"In those days of yesteryear..."
After 25+ post-Cold-War years straining to help us adjust to the more complicated naughts & crosses of international morality, with rather equivocal novels about less frightening (and less existential) clashes of kinda-good versus kinda-evil, John le Carre suddenly invites us to sit back, tense up, and gorge on the familiar comfort food of The Circus & The Commies. The old gang back together--or, more accurately, the old gang in flashback to the time before the lot got broken up by death, betrayal, ambiguity, and irrelevance. Here's ol' Jim Prideaux! And Connie Sachs! Toby Esterhase, Percy Alleline...and--my heavens!--is that YOU, Control? It IS the doomed grey eagle himself, full of bitter ruthless genius effectively implied if not exactly voiced. Wow! Watch 'em spy!
Of course, the guy for whom we are really pining is here too, polishing his glasses with his tie (sigh, enough with the tie/glasses tic, we get it, we get it): George Smiley. And, as he began to do in "Tinker, Tailor..." le Carre chooses to give us Smiley through the point-of-view eyes of his acolyte Peter Guillam. In fact, Guillam is the on-stage male lead of the novel. He's the one in (supposed) danger, he's the one with the (supposed) secrets & the Magic Decoder Ring to make sense of the (supposedly) horrific revelations. Or something like that.
Therein lies my disappointment with "A Legacy of Spies." See, I never really cared much for Peter Guillam. I felt I was SUPPOSED TO care for the comely young stud, because the author obviously liked him tremendously & expected me to follow the obvious signs that Peter was just so cool & clever & admirable. Well...I kinda faked a mild enthusiasm for the fish, out of deference to my idol Smiley, who was tolerantly stuck with him. But here I lost my concern 20 pages in, and never recovered anything but my historic fatigue with PG.
It is nevertheless a big-bag-of-crisps pleasure to hang around with the crew (especially old fave Oliver Mendel!) as they rumble through what is essentially an explanation of "The Spy Who Came In From the Cold." Yay! Go, Brits! Die, Commies! One knows what happens/was gonna happen/happened, so the only true suspense is whether or not Guillam (and the elusive mastermind Smiley???) will get sued to the last sou by children of dead heroes trying to bring heavy Cold War dues home to the Circus boffins of yore.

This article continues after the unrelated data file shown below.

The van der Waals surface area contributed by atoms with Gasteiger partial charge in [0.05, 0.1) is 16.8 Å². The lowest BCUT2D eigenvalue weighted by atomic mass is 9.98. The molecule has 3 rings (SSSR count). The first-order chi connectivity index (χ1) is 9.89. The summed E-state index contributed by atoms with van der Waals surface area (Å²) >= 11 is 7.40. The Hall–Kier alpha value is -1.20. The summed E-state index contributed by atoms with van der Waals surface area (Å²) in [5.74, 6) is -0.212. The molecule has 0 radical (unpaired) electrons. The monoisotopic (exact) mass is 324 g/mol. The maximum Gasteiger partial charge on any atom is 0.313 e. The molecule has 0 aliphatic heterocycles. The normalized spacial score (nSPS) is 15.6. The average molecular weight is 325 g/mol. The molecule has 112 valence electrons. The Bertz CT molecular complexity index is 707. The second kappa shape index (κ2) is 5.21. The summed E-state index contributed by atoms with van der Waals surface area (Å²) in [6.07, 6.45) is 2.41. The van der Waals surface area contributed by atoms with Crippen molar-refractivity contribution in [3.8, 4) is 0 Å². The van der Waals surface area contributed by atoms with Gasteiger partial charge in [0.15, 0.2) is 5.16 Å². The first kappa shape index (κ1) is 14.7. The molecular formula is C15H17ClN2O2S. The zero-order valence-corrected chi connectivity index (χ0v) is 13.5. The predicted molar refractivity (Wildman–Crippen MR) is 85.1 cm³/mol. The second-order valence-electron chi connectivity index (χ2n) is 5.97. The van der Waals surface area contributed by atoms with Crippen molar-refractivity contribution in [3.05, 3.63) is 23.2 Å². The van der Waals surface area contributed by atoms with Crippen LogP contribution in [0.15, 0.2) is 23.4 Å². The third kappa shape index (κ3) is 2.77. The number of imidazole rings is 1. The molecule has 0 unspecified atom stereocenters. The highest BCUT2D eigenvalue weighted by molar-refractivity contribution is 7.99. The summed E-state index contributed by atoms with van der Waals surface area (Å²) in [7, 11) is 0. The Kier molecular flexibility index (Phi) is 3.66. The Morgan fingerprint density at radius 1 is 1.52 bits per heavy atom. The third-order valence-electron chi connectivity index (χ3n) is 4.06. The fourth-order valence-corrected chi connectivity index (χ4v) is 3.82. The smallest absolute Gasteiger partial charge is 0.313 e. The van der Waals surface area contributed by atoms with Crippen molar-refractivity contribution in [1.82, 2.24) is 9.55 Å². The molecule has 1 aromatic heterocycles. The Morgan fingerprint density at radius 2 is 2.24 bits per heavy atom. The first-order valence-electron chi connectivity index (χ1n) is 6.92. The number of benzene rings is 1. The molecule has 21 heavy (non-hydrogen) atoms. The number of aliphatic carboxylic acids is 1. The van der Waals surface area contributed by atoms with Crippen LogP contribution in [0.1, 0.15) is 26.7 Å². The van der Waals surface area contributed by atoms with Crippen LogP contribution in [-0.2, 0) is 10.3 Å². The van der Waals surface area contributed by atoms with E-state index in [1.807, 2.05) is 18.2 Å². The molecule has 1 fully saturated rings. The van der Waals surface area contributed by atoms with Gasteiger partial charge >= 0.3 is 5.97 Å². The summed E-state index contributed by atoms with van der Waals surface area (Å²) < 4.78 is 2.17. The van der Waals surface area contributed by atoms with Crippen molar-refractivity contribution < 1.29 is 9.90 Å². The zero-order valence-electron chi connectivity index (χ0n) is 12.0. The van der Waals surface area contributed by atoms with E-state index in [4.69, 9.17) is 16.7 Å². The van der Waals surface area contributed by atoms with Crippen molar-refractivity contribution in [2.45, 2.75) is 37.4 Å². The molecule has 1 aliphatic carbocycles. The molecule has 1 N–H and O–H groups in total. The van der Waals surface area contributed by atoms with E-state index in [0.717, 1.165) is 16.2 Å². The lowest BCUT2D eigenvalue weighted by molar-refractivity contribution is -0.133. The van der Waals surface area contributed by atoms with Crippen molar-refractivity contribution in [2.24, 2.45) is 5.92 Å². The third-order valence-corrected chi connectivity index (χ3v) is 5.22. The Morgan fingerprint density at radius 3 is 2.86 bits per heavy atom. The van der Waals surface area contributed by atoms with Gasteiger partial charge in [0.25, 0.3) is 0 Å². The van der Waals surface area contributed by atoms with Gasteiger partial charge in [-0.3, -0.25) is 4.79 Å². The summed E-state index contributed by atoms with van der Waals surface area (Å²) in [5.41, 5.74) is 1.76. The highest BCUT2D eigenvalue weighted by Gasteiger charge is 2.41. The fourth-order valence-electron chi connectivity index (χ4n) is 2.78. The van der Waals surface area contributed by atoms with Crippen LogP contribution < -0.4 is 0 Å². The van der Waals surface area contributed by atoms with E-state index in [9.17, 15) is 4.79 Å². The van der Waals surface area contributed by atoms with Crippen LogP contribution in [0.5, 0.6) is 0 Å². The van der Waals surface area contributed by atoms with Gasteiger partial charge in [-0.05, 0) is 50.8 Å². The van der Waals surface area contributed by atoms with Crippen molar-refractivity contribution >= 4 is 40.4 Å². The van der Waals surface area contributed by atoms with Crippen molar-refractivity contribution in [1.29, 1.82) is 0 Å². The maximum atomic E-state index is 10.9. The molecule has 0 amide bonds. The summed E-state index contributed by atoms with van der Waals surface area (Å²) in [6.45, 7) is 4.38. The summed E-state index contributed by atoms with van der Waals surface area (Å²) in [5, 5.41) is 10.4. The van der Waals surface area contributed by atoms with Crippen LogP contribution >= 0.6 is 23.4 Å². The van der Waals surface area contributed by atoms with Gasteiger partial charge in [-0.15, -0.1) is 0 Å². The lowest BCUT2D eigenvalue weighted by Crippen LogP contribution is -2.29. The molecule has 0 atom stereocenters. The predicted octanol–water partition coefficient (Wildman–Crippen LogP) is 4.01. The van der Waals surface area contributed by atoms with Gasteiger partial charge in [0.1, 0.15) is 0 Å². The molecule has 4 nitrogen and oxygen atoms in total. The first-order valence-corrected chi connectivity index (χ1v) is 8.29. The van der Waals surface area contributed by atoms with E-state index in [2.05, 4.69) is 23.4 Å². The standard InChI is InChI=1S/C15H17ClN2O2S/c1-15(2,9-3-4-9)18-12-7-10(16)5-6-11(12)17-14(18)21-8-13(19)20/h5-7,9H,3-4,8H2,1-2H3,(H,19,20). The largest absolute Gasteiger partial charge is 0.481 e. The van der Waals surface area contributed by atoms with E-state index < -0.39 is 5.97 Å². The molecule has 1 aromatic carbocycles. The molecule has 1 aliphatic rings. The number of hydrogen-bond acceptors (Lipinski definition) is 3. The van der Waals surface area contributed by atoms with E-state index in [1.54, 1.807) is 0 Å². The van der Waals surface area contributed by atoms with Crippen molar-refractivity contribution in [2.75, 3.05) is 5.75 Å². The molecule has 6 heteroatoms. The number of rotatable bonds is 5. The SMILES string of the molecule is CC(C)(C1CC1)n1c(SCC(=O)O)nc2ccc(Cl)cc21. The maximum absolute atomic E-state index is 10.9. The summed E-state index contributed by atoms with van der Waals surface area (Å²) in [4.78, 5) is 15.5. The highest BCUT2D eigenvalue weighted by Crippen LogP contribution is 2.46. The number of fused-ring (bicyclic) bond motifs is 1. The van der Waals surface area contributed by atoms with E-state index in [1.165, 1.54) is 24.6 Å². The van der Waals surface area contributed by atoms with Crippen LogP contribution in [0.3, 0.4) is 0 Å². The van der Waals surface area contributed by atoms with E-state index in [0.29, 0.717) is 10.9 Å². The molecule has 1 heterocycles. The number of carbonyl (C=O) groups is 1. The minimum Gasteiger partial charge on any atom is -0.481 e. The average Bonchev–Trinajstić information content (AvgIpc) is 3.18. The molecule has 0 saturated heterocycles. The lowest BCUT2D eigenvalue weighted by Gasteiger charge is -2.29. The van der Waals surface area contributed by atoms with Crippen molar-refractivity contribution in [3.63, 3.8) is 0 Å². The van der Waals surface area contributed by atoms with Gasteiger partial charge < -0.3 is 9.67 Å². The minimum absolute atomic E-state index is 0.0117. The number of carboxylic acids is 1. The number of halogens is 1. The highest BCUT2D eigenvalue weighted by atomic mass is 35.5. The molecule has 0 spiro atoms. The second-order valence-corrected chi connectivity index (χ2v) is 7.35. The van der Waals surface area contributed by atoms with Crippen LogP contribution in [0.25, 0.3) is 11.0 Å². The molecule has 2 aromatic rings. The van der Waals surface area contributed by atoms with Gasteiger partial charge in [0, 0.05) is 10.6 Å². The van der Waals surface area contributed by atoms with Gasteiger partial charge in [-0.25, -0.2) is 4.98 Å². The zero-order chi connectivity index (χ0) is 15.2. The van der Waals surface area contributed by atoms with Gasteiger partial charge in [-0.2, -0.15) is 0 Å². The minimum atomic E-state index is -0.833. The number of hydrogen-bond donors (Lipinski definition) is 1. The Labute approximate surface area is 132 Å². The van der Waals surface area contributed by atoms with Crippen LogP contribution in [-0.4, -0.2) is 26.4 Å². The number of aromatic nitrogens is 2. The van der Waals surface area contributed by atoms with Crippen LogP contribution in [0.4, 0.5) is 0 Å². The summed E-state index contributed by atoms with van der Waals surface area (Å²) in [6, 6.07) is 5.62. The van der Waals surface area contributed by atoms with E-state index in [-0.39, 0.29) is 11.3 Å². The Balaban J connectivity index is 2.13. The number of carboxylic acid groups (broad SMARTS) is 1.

Then the book ends abruptly. Before we get any resolution to this mild present-day threat to humiliate (yawn) and impoverish (yawn, yawn) Guillam, Smiley, the Crown, whatever. Bang--it's over. I mean, sure, the newly-explained backstory was already over before the exegesis began. But after a few words from Smiley, promising to clear up the present mini-crisis--words I guess we are meant to accept instead of scenes in which Smiley might deliver the implied actions--le Carre is done. And one cannot help feeling the old Circus is done too.
Friends of mine who were fanatics of the Star Wars universe had feelings about the recent "The Force Awakens" film: nostalgia, mild excitement at the familiar hope for dangerous importance, but ultimately a half-empty sense of rehashed exploitation. Now, I do not believe John le Carre has an exploitative impulse in his heart & mind (unlike, say, Disney?). He is laying on the comfort food, but it is a luncheon, not a feast. And 20 minutes later, I'm mildly hungry again...but not at all sure I'll want to snack even if he brings ol' George & Peter back in another installment.